Mud Season Weekend Special

Raining, snowing or a clear blue sky, I like to cook dishes from sunny climates during mud season. Think cheery recipes from the Caribbean, Asia and the Mediterranean. Friends and family will love the change. Here are a few suggestions to help you through a muddy weekend:

Let’s start with a few dips inspired by the Mediterranean. You love my Artichoke Pesto, and Baba Ganoush and Feta-Walnut Spread. Pita chips and some fresh veggies will make great dippers. Want to add a nibble or two? Try one or both of my favorites – Roasted Almonds or Spicy Olives.

Heading to the table, make the switch to south Asia with a flavorful soup. Either my Curried Carrot Soup or Curried Eggplant Soup would be a terrific choice.

Now, on to the main event. Serve up a little spice with my Vindaloo Chicken. Complete the dinner with spoonfuls of Roasted Cauliflower and basmati rice.

For dessert, think strawberries. They’re on sale at my local supermarket. Simply delicious, you will love my Strawberries with Yogurt Cream. That said, if you can find some rhubarb, you must try my Strawberry-Rhubarb Soup.

Have a great weekend and bon appétit!

For a complete list of and links to all the recipes on this blog Click Here!!

What’s up with you this weekend? I’d love to hear from you! Let’s get a conversation going.

Want more? Click here for more seasonal menus! © Susan W. Nye, 2018

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Surviving Mud Season & Vindaloo Chicken

A week ago Monday, the day dawned with about six inches of cement-like snow in the yard. Only the day before, cheery crocuses were blooming and an inch of two of daffodils had broken ground. It was a bit disheartening to say the least and I wasn’t alone in my dismay.

Everyone had a joke. Mother Nature forgot to tell Father Time it was spring. It’s not the 15th of April, it’s 106th of January. After all, if we don’t laugh we might cry. The snow did raise a few hopes. Would it put a damper on next month’s black flies? (Unfortunately no, a hard frost in May will do that but not snow in April.)

I don’t know why these April storms surprise us. Perhaps we are in denial and only pretend to be surprised. After a few decades away, I admit I more or less had forgotten about New Hampshire’s snowy Aprils. However, my return to reality was swift and sure. The last one hundred or so miles of my journey home were in a snowstorm – it was  April 22.

Let’s face it; we live in a land known for its many seasons. In late October or early November, almost-winter begins. It is followed by winter. Winter is a great time for those of us who like to ski or snowshoe. Unfortunately, around the time the lifts close, still-winter or mud season begins. Spring, for all intents and purposes, is nonexistent.

Okay, I will grudgingly admit it. Sometime in late May or early June, we are not-so-blessed with a few days of black fly infested spring. Finally, there is a wonderful burst of summer, followed by a glorious fall. As lovely as these two mini seasons are, they are just that – mini. Together they barely make up a third of the year.

When it comes to surviving mud season, here’s what I got. It ain’t much but it’s about the best I can offer:

Defy all logic and smile. Smile, even if your car gets stuck in the slush or you loose a sneaker in the mud. It’s hard to be unhappy when you are smiling. If you don’t believe me, try it. Still not convinced? Well, then leaf through a pile of old Scientific Americans; the proof is in there somewhere.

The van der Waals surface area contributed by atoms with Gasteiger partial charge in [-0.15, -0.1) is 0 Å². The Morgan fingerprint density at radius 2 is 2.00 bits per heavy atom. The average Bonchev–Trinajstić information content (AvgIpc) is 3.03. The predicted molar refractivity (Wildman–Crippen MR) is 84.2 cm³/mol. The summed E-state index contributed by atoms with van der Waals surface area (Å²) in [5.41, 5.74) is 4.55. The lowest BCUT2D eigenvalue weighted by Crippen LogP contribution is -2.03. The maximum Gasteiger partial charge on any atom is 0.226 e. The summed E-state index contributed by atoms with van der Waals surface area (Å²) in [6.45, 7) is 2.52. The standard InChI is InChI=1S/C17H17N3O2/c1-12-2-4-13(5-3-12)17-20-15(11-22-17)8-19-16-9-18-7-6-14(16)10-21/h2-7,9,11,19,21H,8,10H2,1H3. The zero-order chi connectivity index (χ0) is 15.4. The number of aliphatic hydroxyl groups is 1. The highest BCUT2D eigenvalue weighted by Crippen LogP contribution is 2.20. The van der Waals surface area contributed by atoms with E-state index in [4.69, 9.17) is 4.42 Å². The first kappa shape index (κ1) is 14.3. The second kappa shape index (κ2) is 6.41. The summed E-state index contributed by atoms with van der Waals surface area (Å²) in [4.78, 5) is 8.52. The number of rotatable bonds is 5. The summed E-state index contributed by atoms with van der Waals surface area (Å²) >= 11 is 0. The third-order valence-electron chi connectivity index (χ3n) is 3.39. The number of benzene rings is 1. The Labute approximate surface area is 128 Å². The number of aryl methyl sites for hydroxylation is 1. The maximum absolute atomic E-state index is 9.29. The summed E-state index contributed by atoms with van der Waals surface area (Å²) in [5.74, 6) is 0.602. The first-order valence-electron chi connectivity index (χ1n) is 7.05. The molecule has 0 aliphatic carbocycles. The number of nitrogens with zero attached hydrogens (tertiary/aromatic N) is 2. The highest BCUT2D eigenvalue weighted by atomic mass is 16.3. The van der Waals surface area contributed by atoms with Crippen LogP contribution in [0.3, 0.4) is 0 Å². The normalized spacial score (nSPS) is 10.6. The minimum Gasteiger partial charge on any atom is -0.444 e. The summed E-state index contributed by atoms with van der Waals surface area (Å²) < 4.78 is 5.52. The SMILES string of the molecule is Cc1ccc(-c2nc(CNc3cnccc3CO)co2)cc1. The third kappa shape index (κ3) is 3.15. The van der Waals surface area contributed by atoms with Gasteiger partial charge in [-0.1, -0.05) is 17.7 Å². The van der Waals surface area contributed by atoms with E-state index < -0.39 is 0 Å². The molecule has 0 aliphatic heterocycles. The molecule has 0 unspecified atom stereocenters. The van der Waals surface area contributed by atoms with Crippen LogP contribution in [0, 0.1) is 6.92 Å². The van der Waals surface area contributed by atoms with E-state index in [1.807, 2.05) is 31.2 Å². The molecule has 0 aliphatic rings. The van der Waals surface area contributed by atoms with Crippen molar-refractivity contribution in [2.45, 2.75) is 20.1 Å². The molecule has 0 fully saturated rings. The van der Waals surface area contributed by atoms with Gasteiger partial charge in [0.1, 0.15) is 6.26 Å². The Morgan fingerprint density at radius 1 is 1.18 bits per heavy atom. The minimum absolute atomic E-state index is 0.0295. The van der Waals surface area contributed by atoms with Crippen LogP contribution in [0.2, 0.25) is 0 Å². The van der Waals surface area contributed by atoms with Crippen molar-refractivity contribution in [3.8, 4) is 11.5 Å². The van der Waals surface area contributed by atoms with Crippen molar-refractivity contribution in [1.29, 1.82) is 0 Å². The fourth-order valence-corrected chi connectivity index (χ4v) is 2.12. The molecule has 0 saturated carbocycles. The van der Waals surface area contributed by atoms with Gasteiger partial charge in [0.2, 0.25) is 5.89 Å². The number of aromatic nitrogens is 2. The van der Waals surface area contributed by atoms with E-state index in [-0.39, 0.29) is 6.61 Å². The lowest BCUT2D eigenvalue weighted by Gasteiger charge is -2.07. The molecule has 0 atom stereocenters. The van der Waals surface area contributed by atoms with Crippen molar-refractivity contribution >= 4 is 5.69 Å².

Buy a ridiculously colorful raincoat and an even brighter pair of wellies (also known as rain boots.) It’s okay if they don’t match. Both will keep you dry and make you laugh. It’s hard to be unhappy when you are laughing. (See above for proof.)

If you can, get out of town, if only for a weekend or a day. You don’t need to go all the way to the Bahamas or Hawaii for a change. Spend some time in the city – any city will do. When was the last time you visited a museum? It’s been a while hasn’t it? How about shopping and lunch in a smart café? Indulge a bit; you deserve it.

Happy mud season and bon appétit!

Vindaloo Chicken
When New Hampshire turns muddy, I have a yearning for dishes from warmer climates. Curry is one of my favorites. Enjoy!
Serves 6-8

6-8 bone-in chicken thighs
Kosher salt and freshly ground pepper
Vegetable oil
6-8 tablespoons Vindaloo Paste*
1 large onion, chopped
4-6 carrots, chopped
1 bay leaf
1/2 cup dry white wine
1 1/2 cups (14-15 ounce can) unsweetened coconut milk
1 cup or more chicken stock
1 pound baby spinach
1 1/2-2 cups basmati rice
1/2 cup chopped cashews, toasted

Preheat the oven to 375 degrees.

Pat the chicken dry and season with salt and pepper. Heat a little oil a large, deep skillet over medium-high heat. Starting skin-side down, sear the chicken for about 2 minutes per each side. Remove the chicken from the pan and reserve.

Put the Vindaloo Paste in the pan and cook, stirring, for about 1 minute. Add the onion and carrots and cook, stirring often, until the onion is translucent. Add the bay leaf, stir in the white wine and simmer until reduced by half. Stir in the coconut milk and chicken stock and bring to a simmer.

Return the chicken to the pan with any juices and wiggle the pieces down into the vegetables.
Transfer the pan to the oven and cook, uncovered, for about 45 minutes or until the chicken is cooked-through and nicely browned. Check the pan after about 30 minutes and add more chicken stock if necessary.

While the chicken braises, cook the rice according to package directions.

Remove the chicken from the pan, arrange in a deep serving platter and cover to keep warm.

Return the skillet to the stove and place over medium-high heat. Add the spinach in handfuls, toss to coat with sauce and cook, stirring, until all the spinach has wilted, 2-3 minutes.